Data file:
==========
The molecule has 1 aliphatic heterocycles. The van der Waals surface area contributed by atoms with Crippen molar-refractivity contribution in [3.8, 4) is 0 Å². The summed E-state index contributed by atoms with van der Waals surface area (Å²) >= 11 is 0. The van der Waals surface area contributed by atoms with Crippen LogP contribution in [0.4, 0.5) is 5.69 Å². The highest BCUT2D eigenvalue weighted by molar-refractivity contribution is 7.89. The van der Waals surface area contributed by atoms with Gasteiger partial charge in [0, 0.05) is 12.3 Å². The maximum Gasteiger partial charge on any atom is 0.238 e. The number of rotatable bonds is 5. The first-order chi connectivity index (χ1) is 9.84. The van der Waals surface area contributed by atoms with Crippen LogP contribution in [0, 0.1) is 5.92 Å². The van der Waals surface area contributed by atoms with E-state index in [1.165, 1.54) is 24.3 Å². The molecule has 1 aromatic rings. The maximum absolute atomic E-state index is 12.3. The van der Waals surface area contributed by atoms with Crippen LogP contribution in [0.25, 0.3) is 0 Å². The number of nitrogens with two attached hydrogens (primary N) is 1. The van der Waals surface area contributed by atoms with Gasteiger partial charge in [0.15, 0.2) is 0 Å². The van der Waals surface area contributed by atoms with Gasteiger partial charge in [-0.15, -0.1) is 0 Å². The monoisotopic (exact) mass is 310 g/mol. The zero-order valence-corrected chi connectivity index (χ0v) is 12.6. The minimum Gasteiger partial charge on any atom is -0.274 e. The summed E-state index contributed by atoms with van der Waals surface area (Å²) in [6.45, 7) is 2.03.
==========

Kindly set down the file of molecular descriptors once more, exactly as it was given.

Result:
The molecule has 1 aliphatic heterocycles. The van der Waals surface area contributed by atoms with Crippen molar-refractivity contribution in [3.8, 4) is 0 Å². The summed E-state index contributed by atoms with van der Waals surface area (Å²) >= 11 is 0. The van der Waals surface area contributed by atoms with Crippen LogP contribution in [0.4, 0.5) is 5.69 Å². The highest BCUT2D eigenvalue weighted by molar-refractivity contribution is 7.89. The van der Waals surface area contributed by atoms with Gasteiger partial charge in [0, 0.05) is 12.3 Å². The maximum Gasteiger partial charge on any atom is 0.238 e. The number of rotatable bonds is 5. The first-order chi connectivity index (χ1) is 9.84. The van der Waals surface area contributed by atoms with Crippen LogP contribution in [0, 0.1) is 5.92 Å². The van der Waals surface area contributed by atoms with E-state index in [1.165, 1.54) is 24.3 Å². The molecule has 1 aromatic rings. The maximum absolute atomic E-state index is 12.3. The van der Waals surface area contributed by atoms with Crippen LogP contribution in [0.25, 0.3) is 0 Å². The number of nitrogens with two attached hydrogens (primary N) is 1. The van der Waals surface area contributed by atoms with Gasteiger partial charge in [0.15, 0.2) is 0 Å². The van der Waals surface area contributed by atoms with Gasteiger partial charge in [-0.15, -0.1) is 0 Å². The monoisotopic (exact) mass is 310 g/mol. The zero-order valence-corrected chi connectivity index (χ0v) is 12.6. The minimum Gasteiger partial charge on any atom is -0.274 e. The summed E-state index contributed by atoms with van der Waals surface area (Å²) in [6.45, 7) is 2.03.